While We're Young
While We’re Young searches for the blurry line we all cross once we’ve entered middle age, finds it and tramples all over it, but it…
Last year was the Year of the Hobbit at the Academy Awards. This year the academy will move away from the land of blockbusters and honor a film whose budget was less than the cost of the opening week's ads for just one-third of the "Rings" trilogy. Clint Eastwood's "Million Dollar Baby," which seemed to appear out of nowhere in mid-December, which had no pre-release publicity, which played no festivals and was screened for no focus groups, will win the Oscar as best picture.
Nobody can predict with absolute certainty how the majority of the 5,800 members of the Academy of Motion Picture Arts and Sciences are going to vote in any given category. The best anybody can do is to go with a gut feeling and study the historical odds.
Among the influential awards and honors we will be tracking here:
PARK CITY, Utah--Ira Sachs' "Forty Shades of Blue," the story of a marriage that does not work and never could have, won the Grand Jury Prize here Saturday night, as best feature film at Sundance 2005. Eugene Jarecki's "Why We Fight," a film about an America moving toward a state of continuous war, was named best documentary. Jarecki's brother Andrew won the same category in 2003 with "Capturing The Friedmans."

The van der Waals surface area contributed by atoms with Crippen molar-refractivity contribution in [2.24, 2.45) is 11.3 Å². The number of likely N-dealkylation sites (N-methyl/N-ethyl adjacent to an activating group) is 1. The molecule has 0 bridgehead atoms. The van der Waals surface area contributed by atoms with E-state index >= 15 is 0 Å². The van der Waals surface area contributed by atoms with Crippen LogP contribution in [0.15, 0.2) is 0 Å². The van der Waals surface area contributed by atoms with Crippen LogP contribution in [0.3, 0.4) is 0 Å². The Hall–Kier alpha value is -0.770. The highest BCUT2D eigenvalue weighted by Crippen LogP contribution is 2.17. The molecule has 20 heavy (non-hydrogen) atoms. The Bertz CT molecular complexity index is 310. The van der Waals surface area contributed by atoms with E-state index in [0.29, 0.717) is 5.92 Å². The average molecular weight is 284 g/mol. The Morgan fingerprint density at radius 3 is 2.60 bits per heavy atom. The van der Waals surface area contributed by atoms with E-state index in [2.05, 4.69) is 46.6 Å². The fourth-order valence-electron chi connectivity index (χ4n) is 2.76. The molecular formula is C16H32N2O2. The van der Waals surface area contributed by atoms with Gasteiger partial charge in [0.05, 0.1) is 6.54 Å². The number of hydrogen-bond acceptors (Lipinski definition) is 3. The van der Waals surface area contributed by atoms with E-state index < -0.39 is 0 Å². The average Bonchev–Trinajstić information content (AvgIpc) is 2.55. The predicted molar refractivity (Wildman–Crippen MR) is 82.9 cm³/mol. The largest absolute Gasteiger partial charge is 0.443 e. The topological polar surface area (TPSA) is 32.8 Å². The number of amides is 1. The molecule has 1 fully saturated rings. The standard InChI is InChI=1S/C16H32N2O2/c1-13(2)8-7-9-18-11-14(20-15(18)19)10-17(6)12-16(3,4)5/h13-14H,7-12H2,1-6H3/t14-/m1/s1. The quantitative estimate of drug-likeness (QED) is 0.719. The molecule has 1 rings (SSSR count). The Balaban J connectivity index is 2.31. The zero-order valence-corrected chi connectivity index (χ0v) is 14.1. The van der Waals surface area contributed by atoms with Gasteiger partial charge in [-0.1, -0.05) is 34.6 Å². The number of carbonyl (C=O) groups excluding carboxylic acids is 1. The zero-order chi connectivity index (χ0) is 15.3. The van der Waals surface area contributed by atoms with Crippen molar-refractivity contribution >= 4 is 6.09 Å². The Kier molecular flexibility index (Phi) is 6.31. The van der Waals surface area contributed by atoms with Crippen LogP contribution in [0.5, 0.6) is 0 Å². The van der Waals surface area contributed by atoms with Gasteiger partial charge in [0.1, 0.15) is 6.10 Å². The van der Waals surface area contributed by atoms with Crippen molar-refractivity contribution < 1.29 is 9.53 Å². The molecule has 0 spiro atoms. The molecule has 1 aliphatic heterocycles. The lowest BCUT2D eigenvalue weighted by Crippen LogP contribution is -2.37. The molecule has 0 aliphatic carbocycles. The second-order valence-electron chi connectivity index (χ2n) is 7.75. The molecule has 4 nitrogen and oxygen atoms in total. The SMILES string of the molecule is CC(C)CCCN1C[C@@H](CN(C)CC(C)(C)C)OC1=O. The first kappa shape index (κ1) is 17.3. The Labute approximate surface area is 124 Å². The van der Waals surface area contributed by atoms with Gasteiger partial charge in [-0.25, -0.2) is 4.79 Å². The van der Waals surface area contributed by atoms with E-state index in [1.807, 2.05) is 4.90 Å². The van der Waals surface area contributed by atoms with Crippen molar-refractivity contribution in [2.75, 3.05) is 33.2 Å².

PARK CITY, Utah--I saw 27 films at Sundance this year, but of course I missed all the screenings of Ira Sachs' "Forty Shades of Blue," which won the Grand Jury Prize for best dramatic feature. I had a chance to catch up, though; the festival showed it again Saturday night after the awards were (finally) over, and I found myself impressed, but more by the performances than by the story or direction. Miranda July's "Me and You and Everyone We Know" remains, for me, the best film of the festival.
It happened like this. I was sitting in a movie that wasn't working for me. I walked out of the screening, thinking to take the shuttle bus to Prospector Square. But the next bus was going to the Yarrow, and so, what the hell, I went to the Yarrow.
I have been shooting photos at film festivals for about eight years. It's not part of my job description, but I love taking pictures of some of the most famous faces in the world, and regarding their character, beauty and mystery. If the editors include my closeups of Robin Wright Penn and Glenn Close, for example, consider the sculpting in those miraculous faces.
PARK CITY, Utah -- There's a man named Andrew Wagner who lives in the same condo where I'm staying at Sundance. At least, I think he does, although he seems to spend a great deal of his time hanging around outside the door. Three times I have encountered him there, and heard his pitch for "The Talent Given Us," the movie he has directed in this year's Sundance festival.
PARK CITY, Utah -- Rosario Dawson should be on those Sunday morning political talk shows, as a guest or a host, either way. She is so intelligent and fiercely opinionated that I forgot, for a moment, I was talking with a movie actress, and got into my Problems of the World mode.
"The Aviator" leads with 11 nominations. Jamie Foxx was nominated in two categories. A little film named "Sideways" won five nominations, but one of them was not for its star, Paul Giamatti. "Finding Neverland" was the dark horse, in a tie with "Million Dollar Baby" with seven nominations apiece.